Dr. Elizabeth Jacobs completed her fellowship in Pediatric Emergency Medicine at Children’s National Medical Center where she served at fellowship director for 4 years. Longing the ocean and New England fall weather, she returned to Brown University/Rhode Island Hospital where she had completed her pediatric residency. She has served as fellowship director for the last 11 years. Her research interests are just in time learning and cardiac arrest readiness for schools.  Her greatest source of pride is providing mentorship for both fellows & junior faculty as well as program directors across the country as chair of the AAP SOME Program Directors Subcommittee.  She is the proud mom of over 30 graduated fellows, 2 kids who sometimes listen to her and a golden retriever who loves her unconditionally

Elizabeth Foster is a Program Manager at University Hospitals Rainbow Babies and Children’s Hospital in Cleveland, OH.  Foster has over a decade of experience in public health, program leadership, grants management, and facilitating effective collaborations.  As Operations Lead for the Pediatric Pandemic Network, she is responsible for ensuring coordination among a vast National network of hospitals, academic institutions and subject matter experts.  Foster has a master’s degree in public health from Kent State University.

Dr. Erin Hoehn is an Assistant Professor of Pediatrics at Rainbow Babies and Children’s Hospital. She works clinically in the Pediatric Emergency Department. Her main area of academic interest is emergency airway management. She has participated in protocol development, quality improvement projects, and research in this area. Outside of work, Erin is busy with her three kids and enjoys spending time with her extended family in the Cleveland area. 

Javier A. Gonzalez del Rey, M.D, MEd., is currently Professor of Pediatrics, Chair Graduate Medical Education (GME), Designated Institutional Officer for ACGME (DIO), Associate Chair for Education and Director of the Cincinnati Children’s Pediatric Education Center at Cincinnati Children’s Hospital Medical Center. He is currently the Past – President at the Association of Pediatric Program Directors (APPD), and Past – Chair for the Executive Committee for the Section of Emergency Medicine at the American Academy of Pediatrics (AAP). He received his university and medical school education at the National University Pedro Henriquez Ureña (UNPHU) in the Dominican Republic, completed his pediatric residency at the University of Connecticut Pediatric Primary Care Program, and Fellowships training in General Academic Pediatrics and Pediatric Emergency Medicine at the Cincinnati Children’s Hospital Medical Center. He is currently certified in Pediatrics and Pediatric Emergency Medicine. He completed a Master’s of Medical Education and advance training in Quality Improvement Methodology (I2S2). Dr. Gonzalez del Rey’s major areas of interests include resident and subspecialty medical education – PEM national and for Latin America, and improvement science methodology applied to medical education and training.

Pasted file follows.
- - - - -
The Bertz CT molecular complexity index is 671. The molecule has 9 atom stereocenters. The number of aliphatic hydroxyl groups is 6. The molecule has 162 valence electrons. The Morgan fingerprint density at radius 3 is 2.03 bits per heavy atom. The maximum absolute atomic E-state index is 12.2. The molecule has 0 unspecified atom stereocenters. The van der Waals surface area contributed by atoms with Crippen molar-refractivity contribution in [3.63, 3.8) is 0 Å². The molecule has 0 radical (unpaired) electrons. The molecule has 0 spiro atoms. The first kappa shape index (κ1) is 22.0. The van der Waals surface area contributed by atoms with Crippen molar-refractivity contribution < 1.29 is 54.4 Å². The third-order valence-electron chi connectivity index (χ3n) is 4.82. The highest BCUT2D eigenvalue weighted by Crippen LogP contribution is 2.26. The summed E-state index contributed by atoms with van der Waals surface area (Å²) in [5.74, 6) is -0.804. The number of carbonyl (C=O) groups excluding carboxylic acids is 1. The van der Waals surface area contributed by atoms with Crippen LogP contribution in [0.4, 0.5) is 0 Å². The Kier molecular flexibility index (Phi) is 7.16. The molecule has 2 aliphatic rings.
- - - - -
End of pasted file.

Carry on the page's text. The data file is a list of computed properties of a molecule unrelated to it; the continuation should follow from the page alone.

Dr. Jennifer Mitzman is an associate professor of emergency medicine (EM) and pediatrics at The Ohio State University (OSU) and Nationwide Children’s Hospital (NCH), both in Columbus, Ohio. She speaks nationally about a wide range of pediatric emergencies for the general emergency physician. She is actively involved in graduate medical education serving as the lead pediatric educator for the OSU emergency medicine residency and the associate program director of the pediatric emergency medicine (PEM) fellowship at NCH. She has published widely on teaching PEM to EM residents. She has a focus on mentorship, particularly for women in EM and is the co-founder of the residents and faculty females together (RAFFT) program at OSU, a curriculum driven professional development program for female identifying trainees and faculty.